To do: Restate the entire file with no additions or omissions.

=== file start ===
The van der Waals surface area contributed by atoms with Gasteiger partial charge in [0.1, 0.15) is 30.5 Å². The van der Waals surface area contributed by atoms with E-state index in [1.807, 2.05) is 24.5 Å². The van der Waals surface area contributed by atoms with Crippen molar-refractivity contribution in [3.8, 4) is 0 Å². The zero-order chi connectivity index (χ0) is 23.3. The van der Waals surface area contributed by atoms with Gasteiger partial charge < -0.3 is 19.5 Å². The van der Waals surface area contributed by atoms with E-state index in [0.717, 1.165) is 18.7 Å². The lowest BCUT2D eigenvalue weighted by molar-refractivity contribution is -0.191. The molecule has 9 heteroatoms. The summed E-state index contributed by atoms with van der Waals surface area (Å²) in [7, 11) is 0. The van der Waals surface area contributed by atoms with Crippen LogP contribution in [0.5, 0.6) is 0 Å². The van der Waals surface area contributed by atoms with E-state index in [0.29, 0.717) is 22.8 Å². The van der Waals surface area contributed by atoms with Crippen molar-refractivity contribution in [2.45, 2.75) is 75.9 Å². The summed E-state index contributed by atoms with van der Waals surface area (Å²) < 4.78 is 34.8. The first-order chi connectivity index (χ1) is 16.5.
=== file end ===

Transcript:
The van der Waals surface area contributed by atoms with Gasteiger partial charge in [0.1, 0.15) is 30.5 Å². The van der Waals surface area contributed by atoms with E-state index in [1.807, 2.05) is 24.5 Å². The van der Waals surface area contributed by atoms with Crippen molar-refractivity contribution in [3.8, 4) is 0 Å². The zero-order chi connectivity index (χ0) is 23.3. The van der Waals surface area contributed by atoms with Gasteiger partial charge < -0.3 is 19.5 Å². The van der Waals surface area contributed by atoms with E-state index in [0.717, 1.165) is 18.7 Å². The lowest BCUT2D eigenvalue weighted by molar-refractivity contribution is -0.191. The molecule has 9 heteroatoms. The summed E-state index contributed by atoms with van der Waals surface area (Å²) in [7, 11) is 0. The van der Waals surface area contributed by atoms with Crippen LogP contribution in [0.5, 0.6) is 0 Å². The van der Waals surface area contributed by atoms with E-state index in [0.29, 0.717) is 22.8 Å². The van der Waals surface area contributed by atoms with Crippen molar-refractivity contribution in [2.45, 2.75) is 75.9 Å². The summed E-state index contributed by atoms with van der Waals surface area (Å²) < 4.78 is 34.8. The first-order chi connectivity index (χ1) is 16.5.